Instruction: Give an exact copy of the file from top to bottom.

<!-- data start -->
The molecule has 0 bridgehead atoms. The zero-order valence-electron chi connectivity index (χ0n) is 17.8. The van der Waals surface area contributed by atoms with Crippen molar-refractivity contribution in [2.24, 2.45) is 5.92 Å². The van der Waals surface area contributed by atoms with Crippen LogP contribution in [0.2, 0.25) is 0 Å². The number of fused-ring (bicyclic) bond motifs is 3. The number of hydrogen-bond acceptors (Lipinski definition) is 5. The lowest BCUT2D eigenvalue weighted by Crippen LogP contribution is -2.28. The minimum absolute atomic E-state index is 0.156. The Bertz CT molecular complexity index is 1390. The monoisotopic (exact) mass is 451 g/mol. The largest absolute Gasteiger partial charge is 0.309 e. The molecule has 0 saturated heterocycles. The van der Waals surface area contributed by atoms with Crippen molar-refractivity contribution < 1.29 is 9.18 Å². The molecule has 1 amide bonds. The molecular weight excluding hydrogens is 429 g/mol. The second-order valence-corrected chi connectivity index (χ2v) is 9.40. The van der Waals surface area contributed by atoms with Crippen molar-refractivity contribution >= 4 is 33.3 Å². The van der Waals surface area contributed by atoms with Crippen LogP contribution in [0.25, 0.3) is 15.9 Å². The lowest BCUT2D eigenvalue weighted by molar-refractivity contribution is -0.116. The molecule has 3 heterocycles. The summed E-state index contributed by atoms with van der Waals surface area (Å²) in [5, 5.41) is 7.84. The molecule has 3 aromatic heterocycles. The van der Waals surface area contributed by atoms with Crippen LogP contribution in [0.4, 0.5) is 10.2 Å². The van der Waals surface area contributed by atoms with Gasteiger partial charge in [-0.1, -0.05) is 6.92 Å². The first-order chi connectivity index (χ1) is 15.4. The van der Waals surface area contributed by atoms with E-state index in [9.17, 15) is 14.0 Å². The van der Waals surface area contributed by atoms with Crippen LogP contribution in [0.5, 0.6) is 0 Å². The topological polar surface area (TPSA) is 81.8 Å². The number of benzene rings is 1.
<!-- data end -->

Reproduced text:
The molecule has 0 bridgehead atoms. The zero-order valence-electron chi connectivity index (χ0n) is 17.8. The van der Waals surface area contributed by atoms with Crippen molar-refractivity contribution in [2.24, 2.45) is 5.92 Å². The van der Waals surface area contributed by atoms with Crippen LogP contribution in [0.2, 0.25) is 0 Å². The number of fused-ring (bicyclic) bond motifs is 3. The number of hydrogen-bond acceptors (Lipinski definition) is 5. The lowest BCUT2D eigenvalue weighted by Crippen LogP contribution is -2.28. The minimum absolute atomic E-state index is 0.156. The Bertz CT molecular complexity index is 1390. The monoisotopic (exact) mass is 451 g/mol. The largest absolute Gasteiger partial charge is 0.309 e. The molecule has 0 saturated heterocycles. The van der Waals surface area contributed by atoms with Crippen molar-refractivity contribution < 1.29 is 9.18 Å². The molecule has 1 amide bonds. The molecular weight excluding hydrogens is 429 g/mol. The second-order valence-corrected chi connectivity index (χ2v) is 9.40. The van der Waals surface area contributed by atoms with Crippen molar-refractivity contribution >= 4 is 33.3 Å². The van der Waals surface area contributed by atoms with Crippen LogP contribution in [0.25, 0.3) is 15.9 Å². The lowest BCUT2D eigenvalue weighted by molar-refractivity contribution is -0.116. The molecule has 3 heterocycles. The summed E-state index contributed by atoms with van der Waals surface area (Å²) in [5, 5.41) is 7.84. The molecule has 3 aromatic heterocycles. The van der Waals surface area contributed by atoms with Crippen LogP contribution in [0.4, 0.5) is 10.2 Å². The van der Waals surface area contributed by atoms with Gasteiger partial charge in [-0.1, -0.05) is 6.92 Å². The first-order chi connectivity index (χ1) is 15.4. The van der Waals surface area contributed by atoms with E-state index in [9.17, 15) is 14.0 Å². The van der Waals surface area contributed by atoms with Crippen LogP contribution in [0.5, 0.6) is 0 Å². The topological polar surface area (TPSA) is 81.8 Å². The number of benzene rings is 1.